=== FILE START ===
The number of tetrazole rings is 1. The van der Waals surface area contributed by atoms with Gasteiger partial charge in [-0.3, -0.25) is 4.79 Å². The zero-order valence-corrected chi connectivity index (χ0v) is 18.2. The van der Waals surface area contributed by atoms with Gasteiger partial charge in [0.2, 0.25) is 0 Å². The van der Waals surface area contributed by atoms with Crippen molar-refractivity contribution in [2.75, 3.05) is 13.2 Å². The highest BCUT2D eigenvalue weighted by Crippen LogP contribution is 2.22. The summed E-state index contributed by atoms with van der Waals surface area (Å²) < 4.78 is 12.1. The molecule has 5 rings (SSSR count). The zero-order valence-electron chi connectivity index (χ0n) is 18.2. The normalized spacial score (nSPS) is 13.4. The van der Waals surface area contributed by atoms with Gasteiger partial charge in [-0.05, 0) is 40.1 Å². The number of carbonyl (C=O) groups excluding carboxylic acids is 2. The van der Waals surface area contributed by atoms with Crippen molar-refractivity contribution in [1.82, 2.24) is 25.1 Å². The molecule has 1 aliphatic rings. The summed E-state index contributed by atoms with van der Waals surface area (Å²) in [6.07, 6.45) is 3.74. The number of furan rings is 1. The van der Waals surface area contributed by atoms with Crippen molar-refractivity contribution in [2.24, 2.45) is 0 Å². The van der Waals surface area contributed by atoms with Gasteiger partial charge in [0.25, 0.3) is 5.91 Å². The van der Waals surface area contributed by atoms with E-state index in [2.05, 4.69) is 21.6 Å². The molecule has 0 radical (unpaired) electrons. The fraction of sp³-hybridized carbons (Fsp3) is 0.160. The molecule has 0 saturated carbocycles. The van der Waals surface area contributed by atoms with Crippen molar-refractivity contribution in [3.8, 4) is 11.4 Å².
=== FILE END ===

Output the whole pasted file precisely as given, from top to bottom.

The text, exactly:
The number of tetrazole rings is 1. The van der Waals surface area contributed by atoms with Gasteiger partial charge in [-0.3, -0.25) is 4.79 Å². The zero-order valence-corrected chi connectivity index (χ0v) is 18.2. The van der Waals surface area contributed by atoms with Gasteiger partial charge in [0.2, 0.25) is 0 Å². The van der Waals surface area contributed by atoms with Crippen molar-refractivity contribution in [2.75, 3.05) is 13.2 Å². The highest BCUT2D eigenvalue weighted by Crippen LogP contribution is 2.22. The summed E-state index contributed by atoms with van der Waals surface area (Å²) < 4.78 is 12.1. The molecule has 5 rings (SSSR count). The zero-order valence-electron chi connectivity index (χ0n) is 18.2. The normalized spacial score (nSPS) is 13.4. The van der Waals surface area contributed by atoms with Gasteiger partial charge in [-0.05, 0) is 40.1 Å². The number of carbonyl (C=O) groups excluding carboxylic acids is 2. The van der Waals surface area contributed by atoms with Crippen molar-refractivity contribution in [1.82, 2.24) is 25.1 Å². The molecule has 1 aliphatic rings. The summed E-state index contributed by atoms with van der Waals surface area (Å²) in [6.07, 6.45) is 3.74. The number of furan rings is 1. The van der Waals surface area contributed by atoms with Crippen molar-refractivity contribution in [2.24, 2.45) is 0 Å². The van der Waals surface area contributed by atoms with Gasteiger partial charge in [0.25, 0.3) is 5.91 Å². The van der Waals surface area contributed by atoms with E-state index in [2.05, 4.69) is 21.6 Å². The molecule has 0 radical (unpaired) electrons. The fraction of sp³-hybridized carbons (Fsp3) is 0.160. The molecule has 0 saturated carbocycles. The van der Waals surface area contributed by atoms with Crippen molar-refractivity contribution in [3.8, 4) is 11.4 Å².